Don’t worry about how you define independent cinema, or whether you do at all. Most indie fans don’t overreach much when it comes to classifying what qualifies a film as such but instead see these directors as the kind of filmmakers who consistently make the kind of films they want to make. There’s someone on this list for everyone, and if you’re a lover of challenging films with distinct voices and styles (no matter the budget), you may just want to try them all.
John Cassavetes, the pioneer
1. John Cassavetes: Known as the pioneer filmmaker of the independent film movement, his films are raw, disquieting, and semi-experimental in technique. Cassavetes often financed his films with his own earnings as an actor, and leaned on plenty of industry heavyweights to help get his films made. See everything he’s done with a patient, watchful eye, but don’t miss A Woman Under the Influence.
David Lynch, the artist
2. David Lynch: Visually distinct, mysterious, and often times confusing, Lynch films are unlike anything you’ve ever seen before. Look for the recurring platinum blonde muse, interesting depictions of the elderly, and unique use of sound and fire in Lynch’s pictures; start simple with The Straight Story or Wild at Heart and then move into the heavy hitters, Lost Highway and Mulholland Drive.
Dogme 95, the purists
Dogme 95: Started in Denmark by filmmakers Lars von Trier and Thomas Vinterberg, the Dogme 95 movement was in effect an extreme attempt to bring cinema back to its simplest form by refusing extravagant post-production techniques and focusing on story and performance. The rules of requirement for Dogme 95 films can be found in the filmmakers’ “Vow of Chastity,” some of which include provisions for equipment (only hand-held cameras), lighting (only natural), and narrative (no genre, no superficial action, only here and now). Many directors associated with the movement have since gone on to work on traditional films in recent years (most notably von Trier) but there are over two hundred of these “purist” films. Start with Vinterberg’s The Celebration and if you like what you see, go from there.
Robert Rodriguez, the rebel
4. Robert Rodriguez: His budgets have grown considerably since 1992’s El Mariachi (made for just seven thousand dollars), but Rodriguez still manages to hold onto his indie roots, mostly through the themes of politics, family, and lawlessness that consistently pulse through his films. No matter how big he gets, a Rodriguez film still looks and feels like a Rodriguez film. To fully appreciate just how far he’s come, see El Mariachi and all of the others, but also check out his autobiographical book, Rebel Without a Crew, which focuses on Rodriguez’s experience making his infamous debut.
Joel and Ethan Coen, the brothers
5. The Coen Brothers: Minnesota born and raised, Joel and Ethan Coen’s films have become legendary for their idiosyncratic characters, violence, and visual style. Some Coen films are all screwball, others are serious, but the majority have an ironic mix of both, which makes for a dark yet enjoyable viewing experience. Start with lighthearted pictures such as Raising Arizona or O Brother, Where Art Thou? and then move into darker themes with Fargo or No Country For Old Men, but make sure to end with The Big Lebowski.
John Sayles, the American
6. John Sayles: A writer/director with a substantial body of credible work, John Sayles still falls under most mainstream radars. Much of what he’s written and directed gets nominated for awards and accolades, the most successful being 1997’s Lone Star, but his real hidden gem is Casa de los Babys, released in 2003, which (as with Lone Star) examines identity and economy among American and Latino relations.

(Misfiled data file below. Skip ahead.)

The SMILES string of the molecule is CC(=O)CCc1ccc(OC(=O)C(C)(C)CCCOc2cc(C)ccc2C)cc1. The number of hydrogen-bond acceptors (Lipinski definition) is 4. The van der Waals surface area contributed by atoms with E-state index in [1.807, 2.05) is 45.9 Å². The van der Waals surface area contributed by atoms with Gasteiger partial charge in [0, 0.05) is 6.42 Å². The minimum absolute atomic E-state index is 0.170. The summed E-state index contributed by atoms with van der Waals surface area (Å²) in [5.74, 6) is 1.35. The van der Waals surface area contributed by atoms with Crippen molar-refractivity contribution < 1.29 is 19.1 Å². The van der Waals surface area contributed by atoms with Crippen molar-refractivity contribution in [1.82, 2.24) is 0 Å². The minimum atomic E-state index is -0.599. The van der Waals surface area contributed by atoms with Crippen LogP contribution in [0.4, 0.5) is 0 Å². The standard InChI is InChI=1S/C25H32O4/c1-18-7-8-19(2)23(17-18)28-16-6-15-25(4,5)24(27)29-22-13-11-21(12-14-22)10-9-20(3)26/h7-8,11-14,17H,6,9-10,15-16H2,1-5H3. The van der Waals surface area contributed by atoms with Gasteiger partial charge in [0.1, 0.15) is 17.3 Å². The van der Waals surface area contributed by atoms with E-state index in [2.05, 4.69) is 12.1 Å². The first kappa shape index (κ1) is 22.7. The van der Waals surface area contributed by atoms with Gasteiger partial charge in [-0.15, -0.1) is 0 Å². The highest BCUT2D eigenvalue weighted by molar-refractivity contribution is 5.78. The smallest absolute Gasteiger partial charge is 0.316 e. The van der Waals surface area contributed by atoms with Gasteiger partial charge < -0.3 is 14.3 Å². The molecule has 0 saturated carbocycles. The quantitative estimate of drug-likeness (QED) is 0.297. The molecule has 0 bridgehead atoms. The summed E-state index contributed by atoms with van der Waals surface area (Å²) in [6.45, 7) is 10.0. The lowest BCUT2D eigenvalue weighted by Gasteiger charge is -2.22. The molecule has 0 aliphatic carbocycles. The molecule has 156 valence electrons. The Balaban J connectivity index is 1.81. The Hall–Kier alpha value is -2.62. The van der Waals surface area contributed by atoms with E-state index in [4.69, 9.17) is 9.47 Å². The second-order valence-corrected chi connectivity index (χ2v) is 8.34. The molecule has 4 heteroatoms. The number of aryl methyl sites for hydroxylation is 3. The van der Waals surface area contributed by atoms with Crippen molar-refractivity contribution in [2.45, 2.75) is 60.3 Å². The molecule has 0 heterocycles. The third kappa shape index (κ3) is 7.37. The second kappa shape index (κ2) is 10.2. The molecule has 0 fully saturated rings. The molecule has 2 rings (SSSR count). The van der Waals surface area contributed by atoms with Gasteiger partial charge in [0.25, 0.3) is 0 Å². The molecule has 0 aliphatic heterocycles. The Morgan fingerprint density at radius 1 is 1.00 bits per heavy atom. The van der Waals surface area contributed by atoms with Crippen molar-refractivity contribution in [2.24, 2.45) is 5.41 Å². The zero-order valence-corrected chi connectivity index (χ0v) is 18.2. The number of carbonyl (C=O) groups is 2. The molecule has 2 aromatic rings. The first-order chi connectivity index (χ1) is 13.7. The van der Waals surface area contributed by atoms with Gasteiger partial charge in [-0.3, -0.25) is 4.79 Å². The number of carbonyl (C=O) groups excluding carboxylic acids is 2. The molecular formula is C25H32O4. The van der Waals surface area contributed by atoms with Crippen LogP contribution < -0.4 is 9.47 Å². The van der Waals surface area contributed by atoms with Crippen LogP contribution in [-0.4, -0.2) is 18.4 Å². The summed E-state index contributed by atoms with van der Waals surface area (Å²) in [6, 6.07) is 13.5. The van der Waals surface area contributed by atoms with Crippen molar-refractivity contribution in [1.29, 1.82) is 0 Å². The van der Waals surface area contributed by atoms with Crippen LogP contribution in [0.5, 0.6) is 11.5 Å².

Spike Lee, the activist
7. Spike Lee: Racial relations are at the forefront of nearly all of Lee’s films, but visual technique, nostalgia, music, and performance contribute just as much to each picture. Even when the audience is not being directly addressed, as is common, Lee has a way of forcing audience involvement by implication; your very presence as a viewer often requires you to decide immediately how to feel about the difficult scenes in the films and your position within them. Know that Spike Lee isn’t trying to entertain you, he’s trying to wake you up. Definitely start with Lee’s landmark film, Do The Right Thing, and follow it up with Summer of Sam and Bamboozled.
Sofia Coppola, the woman
8. Sofia Coppola: Underlying themes of loneliness and a flair for both colorful visuals and popular music mark Coppola’s films. Although somewhat better suited for female viewers with an interest in distinctive narratives, Coppola’s best work is Lost in Translation for which she won an Oscar for her original screenplay. Men, see this one; women, see everything she’s done.
Spike Jonze, the achiever
9. Spike Jonze: Despite having firm roots in music videos, documentaries, and shorts, Spike Jonze (with the help of Charlie Kaufman’s writing) comes off as a director of feature films who very much enjoys his job. His films are clever, a little off-beat, and comical but not without heart; humanity is a factor as much as anything else. Being John Malkovich and Adaptation are both masterpieces; take special note of the performances and the ability of both films to laugh not only at themselves but at films and actors in general.
Paul Thomas Anderson, the thinker
10. Paul Thomas Anderson: Though most often compared with Robert Altman (another excellent indie director), PT Anderson’s films are edgier and with a style very much his own. His use of color and popular music together with his affinity for bizarre or uncomfortable moments of realism between his characters are the trademarks of many of his films, showing us a more complicated, disquieting side to human relationships. Punch Drunk Love is his most underrated film, but start with Boogie Nights or There Will Be Blood–his finest writing and directing.